So, ethics. I don’t know, ethics, I think ethics for sure. I don’t really know what ethics means. My English is not so good, but I relate it to the moral code like the samurai code—what you would do, what you wouldn’t do, because you know the result of certain things. You’ve experienced them already, so why repeat them? Why keep repeating things that take you to suffering, that take you to making other people suffer, making other people unhappy? Why would you do that if you know the result?
Patience is very important, and patience is not with the other person, it’s with yourself, always. If you were patient with yourself, you would have no problems with anyone. Because it’s so easy to point the finger to someone else, saying, “Oh no, it’s his fault. It’s her fault. They did it. It’s Trump’s fault.” It’s very easy to point the finger and to judge. We love to judge. We love to gossip and criticize so much. It’s like, I don’t know, we get this feeling like, “Oh, who did what? What? Woah. How? What happened? What did they do?” Right? “Oh, really. Oh my god, that’s so horrible. Oh no.”
But, why does it feel so good? Why is it that we are so interested doing that? Because it distracts us from ourselves, makes us feel better about ourselves, because we don’t want to focus on ourselves. We don’t want to see our mistakes. We don’t want to recognize that. That’s why many times we like to criticize other people, point the finger, “It’s their fault.” But no, it’s your fault for losing patience. If you had patience for yourself, nobody could really make you angry.
Humility, the same thing. If you’re humble enough, you wouldn’t let the negative destructive emotions come in, like anger, for example. If you’re humble, you would never get angry. You get angry many times because you’re like, “Oh, it’s unjust. They are so unjust because they said this. They did that. That’s so unjust because they don’t see how hard I’m working, and they don’t appreciate it.” If you’re humble, you wouldn’t have that feeling because you’re really doing it out of genuine [humility] because you choose to do that.
If someone chooses to wash the dishes and then doesn’t get credit for it, why would they get angry? You chose to wash the dishes. Nobody told you to do it, right? Sometimes it happens. That’s just an example. If you think about metaphorically in life, it happens all the time and that’s because we don’t have enough humility to just give unconditionally. We expect something in return because we are too proud. We think, “Oh, I did such an effort. Now, I need the cookie. I want my cookie. Look at me. I want you to be like, ‘Good boy!’”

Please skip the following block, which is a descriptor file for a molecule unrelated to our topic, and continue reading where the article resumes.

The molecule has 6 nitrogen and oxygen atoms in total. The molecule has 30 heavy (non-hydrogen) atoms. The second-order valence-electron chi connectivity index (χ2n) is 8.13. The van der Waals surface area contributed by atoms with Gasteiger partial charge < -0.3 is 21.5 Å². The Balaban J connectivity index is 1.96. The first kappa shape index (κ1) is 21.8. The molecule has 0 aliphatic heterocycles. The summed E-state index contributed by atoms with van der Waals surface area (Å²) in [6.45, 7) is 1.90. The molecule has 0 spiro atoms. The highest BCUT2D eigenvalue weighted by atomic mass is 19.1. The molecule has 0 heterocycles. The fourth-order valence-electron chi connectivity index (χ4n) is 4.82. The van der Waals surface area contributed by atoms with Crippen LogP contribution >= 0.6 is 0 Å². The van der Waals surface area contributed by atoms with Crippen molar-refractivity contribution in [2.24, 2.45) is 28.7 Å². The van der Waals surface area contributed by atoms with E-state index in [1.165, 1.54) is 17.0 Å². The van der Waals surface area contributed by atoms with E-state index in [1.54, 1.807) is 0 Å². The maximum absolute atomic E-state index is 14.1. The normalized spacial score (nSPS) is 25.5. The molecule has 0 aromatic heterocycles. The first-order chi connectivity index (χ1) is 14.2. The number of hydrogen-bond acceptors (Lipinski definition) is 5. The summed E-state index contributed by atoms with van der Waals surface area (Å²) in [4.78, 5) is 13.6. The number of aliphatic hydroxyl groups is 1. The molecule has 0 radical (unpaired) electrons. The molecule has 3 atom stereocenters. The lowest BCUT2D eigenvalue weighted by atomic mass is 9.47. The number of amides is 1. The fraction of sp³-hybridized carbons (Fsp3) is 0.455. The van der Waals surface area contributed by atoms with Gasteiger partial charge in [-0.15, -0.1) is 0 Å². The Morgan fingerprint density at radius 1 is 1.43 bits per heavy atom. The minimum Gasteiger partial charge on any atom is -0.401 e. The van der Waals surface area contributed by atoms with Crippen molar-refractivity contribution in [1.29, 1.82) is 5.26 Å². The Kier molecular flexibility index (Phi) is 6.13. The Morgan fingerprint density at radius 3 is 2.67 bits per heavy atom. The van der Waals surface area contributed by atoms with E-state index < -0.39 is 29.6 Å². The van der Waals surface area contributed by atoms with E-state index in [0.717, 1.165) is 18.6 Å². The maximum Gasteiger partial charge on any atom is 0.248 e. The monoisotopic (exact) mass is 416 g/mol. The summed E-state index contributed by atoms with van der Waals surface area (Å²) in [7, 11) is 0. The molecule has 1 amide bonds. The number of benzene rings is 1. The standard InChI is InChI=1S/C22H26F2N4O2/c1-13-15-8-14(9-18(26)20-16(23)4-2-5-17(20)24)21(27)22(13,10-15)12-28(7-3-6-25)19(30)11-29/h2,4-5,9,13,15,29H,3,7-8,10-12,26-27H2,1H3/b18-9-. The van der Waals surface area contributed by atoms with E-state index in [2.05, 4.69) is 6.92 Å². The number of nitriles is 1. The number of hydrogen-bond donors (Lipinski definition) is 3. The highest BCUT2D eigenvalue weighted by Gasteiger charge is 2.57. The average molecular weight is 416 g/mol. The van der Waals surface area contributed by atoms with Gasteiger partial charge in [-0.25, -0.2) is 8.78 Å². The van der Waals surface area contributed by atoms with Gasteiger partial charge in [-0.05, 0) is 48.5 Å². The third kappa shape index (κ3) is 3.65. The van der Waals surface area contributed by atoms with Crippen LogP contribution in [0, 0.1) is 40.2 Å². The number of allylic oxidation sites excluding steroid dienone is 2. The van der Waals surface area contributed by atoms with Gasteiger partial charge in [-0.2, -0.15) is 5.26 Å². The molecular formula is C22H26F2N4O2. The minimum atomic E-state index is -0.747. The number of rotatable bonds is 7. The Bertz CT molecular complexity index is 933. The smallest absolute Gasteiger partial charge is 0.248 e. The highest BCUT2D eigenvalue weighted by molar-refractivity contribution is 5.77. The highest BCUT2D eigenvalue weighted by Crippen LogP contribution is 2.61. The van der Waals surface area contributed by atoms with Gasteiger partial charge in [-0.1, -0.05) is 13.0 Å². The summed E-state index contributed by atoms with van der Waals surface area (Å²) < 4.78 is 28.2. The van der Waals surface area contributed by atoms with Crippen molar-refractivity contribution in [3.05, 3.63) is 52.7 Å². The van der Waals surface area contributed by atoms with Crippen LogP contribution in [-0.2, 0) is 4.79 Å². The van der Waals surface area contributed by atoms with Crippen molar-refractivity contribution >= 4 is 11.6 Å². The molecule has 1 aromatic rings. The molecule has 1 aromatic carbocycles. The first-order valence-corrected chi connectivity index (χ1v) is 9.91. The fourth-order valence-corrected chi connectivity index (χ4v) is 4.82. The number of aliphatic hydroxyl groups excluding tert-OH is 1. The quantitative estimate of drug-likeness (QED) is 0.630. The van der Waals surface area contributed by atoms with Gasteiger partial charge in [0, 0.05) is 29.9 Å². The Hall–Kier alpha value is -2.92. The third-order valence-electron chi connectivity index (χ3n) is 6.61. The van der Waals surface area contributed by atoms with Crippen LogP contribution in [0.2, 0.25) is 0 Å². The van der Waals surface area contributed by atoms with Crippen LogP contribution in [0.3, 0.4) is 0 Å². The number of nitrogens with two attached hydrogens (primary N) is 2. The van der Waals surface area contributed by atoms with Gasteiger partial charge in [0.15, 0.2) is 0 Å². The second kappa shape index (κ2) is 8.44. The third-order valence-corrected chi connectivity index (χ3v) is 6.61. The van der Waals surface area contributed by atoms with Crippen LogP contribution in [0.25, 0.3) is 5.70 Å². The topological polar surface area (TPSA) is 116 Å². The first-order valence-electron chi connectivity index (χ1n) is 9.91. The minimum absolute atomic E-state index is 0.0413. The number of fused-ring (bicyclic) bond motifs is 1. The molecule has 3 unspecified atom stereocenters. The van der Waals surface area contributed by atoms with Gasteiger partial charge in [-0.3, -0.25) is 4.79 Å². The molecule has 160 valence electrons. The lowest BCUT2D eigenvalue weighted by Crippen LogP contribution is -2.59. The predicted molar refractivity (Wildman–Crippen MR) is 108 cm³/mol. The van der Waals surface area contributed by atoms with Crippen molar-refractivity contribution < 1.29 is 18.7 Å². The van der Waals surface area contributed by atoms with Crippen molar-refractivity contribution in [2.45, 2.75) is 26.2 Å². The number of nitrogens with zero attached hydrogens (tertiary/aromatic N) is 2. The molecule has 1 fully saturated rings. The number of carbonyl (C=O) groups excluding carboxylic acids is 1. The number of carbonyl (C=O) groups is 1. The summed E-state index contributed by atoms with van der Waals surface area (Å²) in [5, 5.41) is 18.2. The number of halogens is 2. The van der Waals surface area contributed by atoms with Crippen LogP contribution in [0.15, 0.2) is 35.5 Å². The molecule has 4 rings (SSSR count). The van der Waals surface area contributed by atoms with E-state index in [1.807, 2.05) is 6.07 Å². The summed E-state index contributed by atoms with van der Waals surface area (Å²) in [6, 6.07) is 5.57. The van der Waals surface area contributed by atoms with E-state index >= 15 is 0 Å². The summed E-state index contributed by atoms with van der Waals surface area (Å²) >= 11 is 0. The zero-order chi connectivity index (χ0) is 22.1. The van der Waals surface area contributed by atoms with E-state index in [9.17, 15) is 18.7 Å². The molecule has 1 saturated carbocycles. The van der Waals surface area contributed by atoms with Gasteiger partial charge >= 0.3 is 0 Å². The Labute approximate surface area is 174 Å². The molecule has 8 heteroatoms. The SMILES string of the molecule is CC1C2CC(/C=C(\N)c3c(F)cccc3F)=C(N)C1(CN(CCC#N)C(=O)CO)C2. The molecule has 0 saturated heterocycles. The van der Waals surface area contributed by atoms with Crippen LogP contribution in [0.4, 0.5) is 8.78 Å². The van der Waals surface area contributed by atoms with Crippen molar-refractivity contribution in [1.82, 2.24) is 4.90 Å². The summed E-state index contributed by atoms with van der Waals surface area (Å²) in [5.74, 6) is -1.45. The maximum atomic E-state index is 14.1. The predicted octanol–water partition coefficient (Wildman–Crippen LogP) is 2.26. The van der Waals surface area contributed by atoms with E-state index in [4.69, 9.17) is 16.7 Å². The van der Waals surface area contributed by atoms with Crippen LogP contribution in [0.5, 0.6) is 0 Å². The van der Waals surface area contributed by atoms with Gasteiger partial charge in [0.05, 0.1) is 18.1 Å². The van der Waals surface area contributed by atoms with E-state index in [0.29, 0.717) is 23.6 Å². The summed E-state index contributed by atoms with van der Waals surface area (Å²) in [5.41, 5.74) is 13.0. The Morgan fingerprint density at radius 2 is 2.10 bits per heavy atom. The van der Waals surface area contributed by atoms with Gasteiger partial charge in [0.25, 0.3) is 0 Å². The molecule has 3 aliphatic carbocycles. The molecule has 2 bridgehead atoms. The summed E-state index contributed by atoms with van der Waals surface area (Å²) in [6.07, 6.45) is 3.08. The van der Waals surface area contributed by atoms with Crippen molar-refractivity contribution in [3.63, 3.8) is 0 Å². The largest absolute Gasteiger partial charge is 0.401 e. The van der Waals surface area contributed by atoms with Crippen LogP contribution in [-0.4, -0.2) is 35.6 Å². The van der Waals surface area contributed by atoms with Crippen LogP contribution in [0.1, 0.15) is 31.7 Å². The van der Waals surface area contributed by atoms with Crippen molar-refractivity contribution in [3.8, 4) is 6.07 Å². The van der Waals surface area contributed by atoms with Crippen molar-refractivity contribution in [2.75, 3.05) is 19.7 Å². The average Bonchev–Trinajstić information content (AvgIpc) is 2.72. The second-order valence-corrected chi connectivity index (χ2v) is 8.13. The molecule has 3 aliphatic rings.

Look, for example, at dogs. Sometimes I feel like animals are a really good way of seeing the good qualities in ourselves, like a dog, for example. You can tell them to fetch all the time and they’ll always be happy. They’re happy. They don’t expect you to give them a prize. They will wag their tails the same way whether you give them a prize or not. By the third time they fetch or by the third time they sit, they won’t be like, “Grr, where is my cookie? Grr.” Would they do that? I don’t know. Maybe some dogs do that. I’m not sure. The dogs, for example, they’re so loyal. They really have this genuine empathy and gratefulness.
Humans throughout history have always learned from animals, from nature. It’s interesting how dances, martial arts, medicine, many different things like that, we’ve learned it from the habits of animals. It’s good to observe. We can learn about ourselves by observing the outside world, and every moment is an opportunity to learn. Every moment is, we can really use it in a positive way, even though it looks negative. So, humility, compassion.
Compassion is so important. If we have compassion, then we have no problems. If we have compassion for ourselves, we have compassion for everybody else. How would the problems appear? When they appeared, we would have compassion and through compassion, we can really transform them. Compassion is so important because without compassion we are lost. We can have all the information in the world, we can have all the wisdom in the universe, but without compassion how are we going to use it? It’s completely useless, so that’s why it’s very important to have the wisdom but also the method, and the compassion would be the method. That’s what we’re trying to do.
Many times, we are scared of being vulnerable, so we don’t show those inner qualities because somehow society, the individualistic way of thinking, has created that kind of way of thinking, of being defensive about yourself. And the American dream is what? Becoming rich and having everything you want? Then what? Then you want a private jet, then you want an island, then you want a country, and then what? Look at Trump. He’s already got a country and what’s next? Huh?
For example, many of us like to judge and criticize Trump, but do we have compassion for him? I don’t know. Maybe not so much, right? If you think about maybe the karma he’s creating, do you think he sleeps peacefully at night? I don’t know. Have you seen him really smile genuinely? Not much, he smirks, kind of. Really, we should have compassion for him because maybe he’s not aware of the cause he’s doing, the cause, what he’s creating. The result is going to be pure suffering for him. Why? Because of the motivation. Maybe he does have some genuine motivation. I’m sure he does. I’m sure he’s got the motivation to help people improve their lives in a materialistic way, probably, and meanwhile get richer maybe. I’m not sure. Make his friends richer? I’m not sure about that, but I’m sure he’s got some positive motivation.
The motivation is so important, karmically so important. Without the right motivation, it’s difficult in life, so always to have the motivation. That’s why mind, speech, body; the mind is so important, so powerful.